At the end of July, Prime Minister Shinzo Abe’s ruling partly lost its majority in the upper house following the first “nationwide electoral test since he took office 10 months ago pledging to boost Japan’s security profile and rewrite its pacifist constitution.” According to a recent article by Reuters, “Abe’s coalition will not be ousted from government by a loss in the upper house, since it has a huge majority in the more powerful lower chamber, which elects the premier. But with the main opposition Democratic Party of Japan on track to become the biggest party in the chamber, laws will be hard to enact, threatening policy deadlock.”
In line with expectations, the Reserve Bank (SARB) raised domestic interest rates at both meetings during the quarter under review. As a result, the Prime Lending Rate and the Repo Rate have increased to 13.5% and 10%, respectively. The latest increase is the sixth interest rate increase since June last year, with rates having risen by 3% in the current tightening cycle. Although the latest announcement was widely expected, it was received with some criticism in light of the market turmoil which is attributed to the sub-prime mortgage market in the US. According to Colen Garrow, chief economist at Brait, “I think the decision is one that introduces negative risks. I think it shouldn’t have been about adjusting rates today – there may have been a more appropriate time to hike rates. The key central banks are standing by their markets by providing support, but today’s decision doesn’t do that for South Africa.”
Stats SA reported in late August that GDP growth for the second quarter came in at 4.5% (quarter-on quarter) compared to 4.7% in the first quarter of 2007. It is reported that the business services industry, finance and real estate were the main contributors to growth in the second quarter.
The July inflation figure of 6.5% year-on-year, announced at the end of August, came as a nasty surprise. Most analysts had expected a figure of 6.2%, which is slightly below the 6.4% recorded in June. The July Producer Price Inflation (PPI) figure was also disappointing at 10.3%, which is marginally better than the 10.4% level recorded in June. The market had expected this number to come in at below 10%. As a result, there is now a strong likelihood of another 50 basis point increase in interest rates in October..
GENERAL – OIL AND GOLD
The oil price remained volatile during the quarter under review, ending the period at $72.20 a barrel, compared to $67.89 a barrel at the end of May. During the quarter under review, the price reached $78.77 a barrel, following continued concerns about disruptions to supply particularly in the North Sea and in Nigeria. Adding to these supply concerns was the worry that demand could well outstrip supply by the end of 2007. However, prices declined in early August. Commenting on the price decline, Gerard Burg, an oil and gas analyst from the National Bank of Australia, stated “the sell-off was continued from Friday and largely due to the decline in the US financial markets. Some investors may have taken risk adjustments and are selling out of liquid commodities assets to cover commitments in other markets. Apart from the US factor, there are no major fundamental stories dragging down prices.” Goldman Sachs have indicated that they expect demand for oil to remain the same, and that this demand will be driven largely by emerging markets.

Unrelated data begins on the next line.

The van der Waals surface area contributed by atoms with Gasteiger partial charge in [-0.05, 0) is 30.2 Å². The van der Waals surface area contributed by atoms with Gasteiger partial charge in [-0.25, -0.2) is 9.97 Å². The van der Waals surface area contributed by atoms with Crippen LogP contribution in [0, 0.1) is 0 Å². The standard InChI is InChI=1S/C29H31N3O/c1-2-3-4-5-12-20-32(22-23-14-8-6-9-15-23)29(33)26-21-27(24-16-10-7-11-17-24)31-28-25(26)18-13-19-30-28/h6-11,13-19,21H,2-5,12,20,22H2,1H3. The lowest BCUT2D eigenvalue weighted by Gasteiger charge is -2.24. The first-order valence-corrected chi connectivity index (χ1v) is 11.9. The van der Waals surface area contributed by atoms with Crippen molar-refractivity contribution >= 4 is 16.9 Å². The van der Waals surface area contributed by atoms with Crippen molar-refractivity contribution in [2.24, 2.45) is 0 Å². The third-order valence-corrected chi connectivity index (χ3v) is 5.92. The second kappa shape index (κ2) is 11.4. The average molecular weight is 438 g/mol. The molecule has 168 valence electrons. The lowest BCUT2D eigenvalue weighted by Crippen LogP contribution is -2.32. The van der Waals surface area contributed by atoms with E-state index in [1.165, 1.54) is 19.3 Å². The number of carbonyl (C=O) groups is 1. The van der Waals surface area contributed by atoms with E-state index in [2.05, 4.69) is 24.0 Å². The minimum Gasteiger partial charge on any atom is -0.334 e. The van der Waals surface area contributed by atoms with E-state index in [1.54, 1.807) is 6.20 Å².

The gold price experienced periods of volatility during the quarter, ending the period at $673.25 an ounce, compared to a close of $660.55 at the end of May. Typically when there is an element of market volatility (as was the case during the quarter) investors tend to move towards gold as it is seen as a “safe haven”. It is worth noting that investors don’t appear to have done so this quarter, with risk aversion in the equity markets also spreading to commodities.
We are pleased to confirm that the presentation by Sarasin to clients of Finlaw will take place at the Redlands Hotel on Thursday the 20th September. The seminar will start at 17h00 for 17h30 – invitations were mailed out on the 20th August. Should you wish to invite a guest to the presentation, please let us know by the RSVP date detailed on the invitation.
Finally, a reminder about the deadline for the submission of personal income tax returns, which is 31 October 2007.
“The human race has one really effective weapon, and that is laughter”